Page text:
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11 Jan, 2012 18:53

Syria’s trouble: Civilian death toll continues to climb

A French journalist has been killed and several others wounded in the city of Homs, while covering an anti-government rally. The violence comes hours after President Bashar al-Assad addressed the nation for the second time in less than 24 hours.

The 41-year French cameraman, Gilles Jacquier, died after a shell exploded near a group of journalists. Some unconfirmed reports say that another eight people also died in the attack, which was condemned by the Arab League observers currently in the country, as well as by the French government. Militants in Homs have blamed Assad’s government for the violence. Syria’s president in turn blamed the country’s unrest on “terrorists” and vowed to “triumph over the conspiracy” that he believes is behind the large-scale opposition protests in his country over the last ten months. But while many are skeptical about the notion of an outside conspiracy at play, independent news editor James Corbett told RT that although recently most people have come to associate conspiracies with paranoia and fantasy, when Assad speaks of such things, his claims are actually supported by evidence. “This is in fact not something that is open to debate”, Corbett told RT. “It was actually revealed in documents that were leaked from the US State Department last April that proved beyond a shadow of a doubt that the US State Department had pumped at least $6 million secretly and covertly into Syrian opposition groups. So when he [Assad] talks about a conspiracy to overthrow his government, it did come out in actual documents last year.” But one of the biggest problems Syria faces right now, according to Professor Mark Almond, is the state of the stand-off it finds itself in. “President Assad has a lot of support, the armed opposition has support – we don’t really know what ordinary people think”, Almond told RT. “But I think one of the things President Assad is trying to do is say ‘do you want to see a Libyan-style civil war and chaos, or the sort of thing that happened in Iraq a few years ago?’ And that’s quite a powerful argument for people; not necessarily to be die-hard supporters, but certainly not to want to see themselves die in a brutal civil conflict that could spiral out of control.”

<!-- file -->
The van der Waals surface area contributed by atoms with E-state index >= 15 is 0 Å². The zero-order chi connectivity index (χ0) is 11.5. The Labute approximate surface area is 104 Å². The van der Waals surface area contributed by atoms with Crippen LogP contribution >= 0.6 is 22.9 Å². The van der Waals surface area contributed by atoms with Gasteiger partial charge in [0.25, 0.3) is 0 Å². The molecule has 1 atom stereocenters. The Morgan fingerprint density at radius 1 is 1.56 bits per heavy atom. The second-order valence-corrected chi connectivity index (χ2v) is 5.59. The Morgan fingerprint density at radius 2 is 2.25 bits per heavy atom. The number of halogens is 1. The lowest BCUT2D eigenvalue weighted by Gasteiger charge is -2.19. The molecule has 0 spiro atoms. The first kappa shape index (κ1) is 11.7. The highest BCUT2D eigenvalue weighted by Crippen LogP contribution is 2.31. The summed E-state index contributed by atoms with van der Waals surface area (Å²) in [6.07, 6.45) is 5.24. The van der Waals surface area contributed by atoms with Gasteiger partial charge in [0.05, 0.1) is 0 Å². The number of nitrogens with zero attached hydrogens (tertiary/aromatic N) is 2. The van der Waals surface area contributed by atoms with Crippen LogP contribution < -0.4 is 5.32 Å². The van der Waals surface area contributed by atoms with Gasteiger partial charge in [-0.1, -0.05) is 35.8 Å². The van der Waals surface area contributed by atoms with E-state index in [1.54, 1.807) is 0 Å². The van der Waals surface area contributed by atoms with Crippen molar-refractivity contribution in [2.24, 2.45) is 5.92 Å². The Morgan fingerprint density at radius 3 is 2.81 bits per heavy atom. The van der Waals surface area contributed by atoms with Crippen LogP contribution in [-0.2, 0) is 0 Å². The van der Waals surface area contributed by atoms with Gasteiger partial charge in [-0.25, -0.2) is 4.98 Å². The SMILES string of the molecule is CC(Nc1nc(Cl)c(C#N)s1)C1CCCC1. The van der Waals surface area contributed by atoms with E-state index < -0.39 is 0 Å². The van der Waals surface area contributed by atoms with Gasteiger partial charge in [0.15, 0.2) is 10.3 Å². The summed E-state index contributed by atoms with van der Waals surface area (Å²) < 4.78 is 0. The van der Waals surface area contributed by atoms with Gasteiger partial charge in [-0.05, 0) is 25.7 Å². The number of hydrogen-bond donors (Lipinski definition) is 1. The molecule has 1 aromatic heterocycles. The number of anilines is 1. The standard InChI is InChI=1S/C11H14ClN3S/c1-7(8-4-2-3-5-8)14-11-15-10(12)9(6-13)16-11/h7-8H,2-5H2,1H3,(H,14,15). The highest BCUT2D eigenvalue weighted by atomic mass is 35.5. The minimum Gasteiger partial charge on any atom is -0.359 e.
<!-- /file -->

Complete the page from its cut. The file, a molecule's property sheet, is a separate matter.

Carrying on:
'Damascus would not shoot at a pro-government rally’

While the opposition moved quickly to lay blame for the killing of the French journalist on President Assad, Hisham Jaber, the director of the Center for Middle East Studies, says the regime "would have little interest in shooting at its supporters.""It is silly to accuse the Syrian government of this," Jaber told RT. "The opposition’s news release is part of a psychological warfare. But this is not credible, in my opinion."